Hawaiʻi County Prosecutor Running For Big Island Mayor

Dec 11, 2019

Updated: Dec. 11, 6:55 p.m.

Mitch Roth, currently Hawaiʻi County prosecutor, announced plans Tuesday to run for Big Island mayor.

Roth is eligible to run for the prosecutor's post again in 2020. But he is now looking at a different job.

"I have decided that I am going to be running for mayor," he said.

Roth was a prosecutor in Honolulu, and joined the Hawaiʻi County prosecutor's office in 1998. He was elected as Hawaii County prosecutor in 2012, and feels he's ready for a new position.

In September, Roth met with the the county Board of Ethics to say he would not face conflicts by prosecuting cases arising from demonstrations against the building of the Thirty Meter Telescope on Mauna Kea.

Roth's son is employed at the Jet Propulsion Laboratory administered by the California Institute of Technology. His wife works for Subaru Telescope, operated by the National Astronomical Observatory of Japan. The organizations are among six partners in the telescope project, the Associated Press reported.

On Wednesday, Big Island Video News reported the ethics board ruled that there is no conflict of interest for Roth in prosecuting the Mauna Kea cases. But the board also directed that Roth create a "barrier" in his office and that he not handle any of the prosecutions in the interest of "maintaining the public's confidence in the system of government." 

In announcing his mayoral campaign, Roth said: "Through most of my career, I've acted as a community oriented prosecutor, which is very similar to community policing. The fundamentals of community prosecution have been problem-solving.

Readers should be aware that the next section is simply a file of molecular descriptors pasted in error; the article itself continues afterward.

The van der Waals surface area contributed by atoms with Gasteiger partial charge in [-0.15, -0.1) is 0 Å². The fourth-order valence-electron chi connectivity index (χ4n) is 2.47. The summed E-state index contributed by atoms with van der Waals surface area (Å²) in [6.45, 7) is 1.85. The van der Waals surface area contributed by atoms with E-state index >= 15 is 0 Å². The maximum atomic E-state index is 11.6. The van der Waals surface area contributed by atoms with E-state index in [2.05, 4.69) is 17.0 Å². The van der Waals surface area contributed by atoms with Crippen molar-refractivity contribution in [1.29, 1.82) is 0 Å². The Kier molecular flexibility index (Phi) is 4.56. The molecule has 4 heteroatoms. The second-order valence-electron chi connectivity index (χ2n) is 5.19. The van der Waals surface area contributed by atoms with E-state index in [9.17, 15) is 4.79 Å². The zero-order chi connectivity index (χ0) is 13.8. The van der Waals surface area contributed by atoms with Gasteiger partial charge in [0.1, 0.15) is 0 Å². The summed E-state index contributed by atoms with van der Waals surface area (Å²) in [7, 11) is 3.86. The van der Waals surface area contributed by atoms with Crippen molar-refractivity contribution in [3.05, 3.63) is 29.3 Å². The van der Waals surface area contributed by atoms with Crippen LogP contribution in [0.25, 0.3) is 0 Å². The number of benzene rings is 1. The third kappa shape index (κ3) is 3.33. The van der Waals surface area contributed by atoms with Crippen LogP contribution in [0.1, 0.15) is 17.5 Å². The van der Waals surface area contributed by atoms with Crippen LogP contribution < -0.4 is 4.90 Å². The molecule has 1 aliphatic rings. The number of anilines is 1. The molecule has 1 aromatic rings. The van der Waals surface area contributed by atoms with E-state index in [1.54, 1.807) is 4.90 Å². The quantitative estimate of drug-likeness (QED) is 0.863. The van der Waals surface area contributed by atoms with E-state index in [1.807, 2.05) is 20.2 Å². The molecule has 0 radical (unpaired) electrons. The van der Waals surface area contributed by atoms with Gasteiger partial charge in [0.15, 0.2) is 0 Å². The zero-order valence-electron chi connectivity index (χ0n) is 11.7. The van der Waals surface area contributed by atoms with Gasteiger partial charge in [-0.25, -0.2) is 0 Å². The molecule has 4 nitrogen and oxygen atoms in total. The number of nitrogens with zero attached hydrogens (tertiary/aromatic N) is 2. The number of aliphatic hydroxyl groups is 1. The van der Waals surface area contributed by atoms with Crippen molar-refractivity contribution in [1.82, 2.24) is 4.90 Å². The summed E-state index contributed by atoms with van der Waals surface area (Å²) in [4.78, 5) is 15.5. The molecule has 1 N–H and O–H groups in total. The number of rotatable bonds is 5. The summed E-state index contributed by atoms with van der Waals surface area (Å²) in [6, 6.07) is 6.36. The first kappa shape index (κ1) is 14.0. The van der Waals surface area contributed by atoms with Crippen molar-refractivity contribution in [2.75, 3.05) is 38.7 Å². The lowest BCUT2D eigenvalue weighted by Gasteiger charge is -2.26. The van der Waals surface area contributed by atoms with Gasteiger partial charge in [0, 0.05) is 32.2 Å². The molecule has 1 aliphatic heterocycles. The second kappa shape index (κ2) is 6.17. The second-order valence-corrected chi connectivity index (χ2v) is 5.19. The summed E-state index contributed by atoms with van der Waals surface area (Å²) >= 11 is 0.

"One of the things I'm really good at is bringing people together to find solutions and right now, there's a whole bunch of problems that we need solutions to. My general vision has been to keep our community safe and healthy. It means having a vibrant community. One of my skills is bringing people together, and I'm really looking forward to doing that."

Roth says he does not believe he'll have to take a leave of absence to campaign, but does plan to use his vacation days.

Hawaiʻi County Mayor Harry Kim said last week that he has not decided whether he's running for reelection.

Two candidates who have announced are Tante Urban, who owns a restaurant on Maui but maintains a resident on the Big Island, and Wendell Kaʻehuʻaeʻa of Hilo, who has run for different offices 24 times.

The first day to file for public office for county and state elections is Feb. 3, 2020. The primary election on Aug. 8 could be the deciding race for several nonpartisan county races, including County Council and mayor.